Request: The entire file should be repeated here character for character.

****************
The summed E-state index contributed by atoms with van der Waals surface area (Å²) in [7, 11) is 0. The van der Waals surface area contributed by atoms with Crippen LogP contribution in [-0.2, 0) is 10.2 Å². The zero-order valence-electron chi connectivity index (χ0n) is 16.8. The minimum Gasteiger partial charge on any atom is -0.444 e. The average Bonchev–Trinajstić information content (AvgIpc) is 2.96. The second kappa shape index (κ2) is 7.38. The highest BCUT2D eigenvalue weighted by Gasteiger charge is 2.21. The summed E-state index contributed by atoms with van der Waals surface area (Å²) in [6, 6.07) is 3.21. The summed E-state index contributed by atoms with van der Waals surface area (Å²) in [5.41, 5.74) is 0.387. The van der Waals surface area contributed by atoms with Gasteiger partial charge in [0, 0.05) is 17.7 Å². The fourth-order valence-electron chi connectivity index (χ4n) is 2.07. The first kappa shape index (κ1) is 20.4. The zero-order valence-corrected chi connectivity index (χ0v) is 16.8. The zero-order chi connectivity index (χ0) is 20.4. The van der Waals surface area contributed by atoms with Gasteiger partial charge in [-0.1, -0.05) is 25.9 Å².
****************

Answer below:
The summed E-state index contributed by atoms with van der Waals surface area (Å²) in [7, 11) is 0. The van der Waals surface area contributed by atoms with Crippen LogP contribution in [-0.2, 0) is 10.2 Å². The zero-order valence-electron chi connectivity index (χ0n) is 16.8. The minimum Gasteiger partial charge on any atom is -0.444 e. The average Bonchev–Trinajstić information content (AvgIpc) is 2.96. The second kappa shape index (κ2) is 7.38. The highest BCUT2D eigenvalue weighted by Gasteiger charge is 2.21. The summed E-state index contributed by atoms with van der Waals surface area (Å²) in [6, 6.07) is 3.21. The summed E-state index contributed by atoms with van der Waals surface area (Å²) in [5.41, 5.74) is 0.387. The van der Waals surface area contributed by atoms with Gasteiger partial charge in [0, 0.05) is 17.7 Å². The fourth-order valence-electron chi connectivity index (χ4n) is 2.07. The first kappa shape index (κ1) is 20.4. The zero-order valence-corrected chi connectivity index (χ0v) is 16.8. The zero-order chi connectivity index (χ0) is 20.4. The van der Waals surface area contributed by atoms with Gasteiger partial charge in [-0.1, -0.05) is 25.9 Å².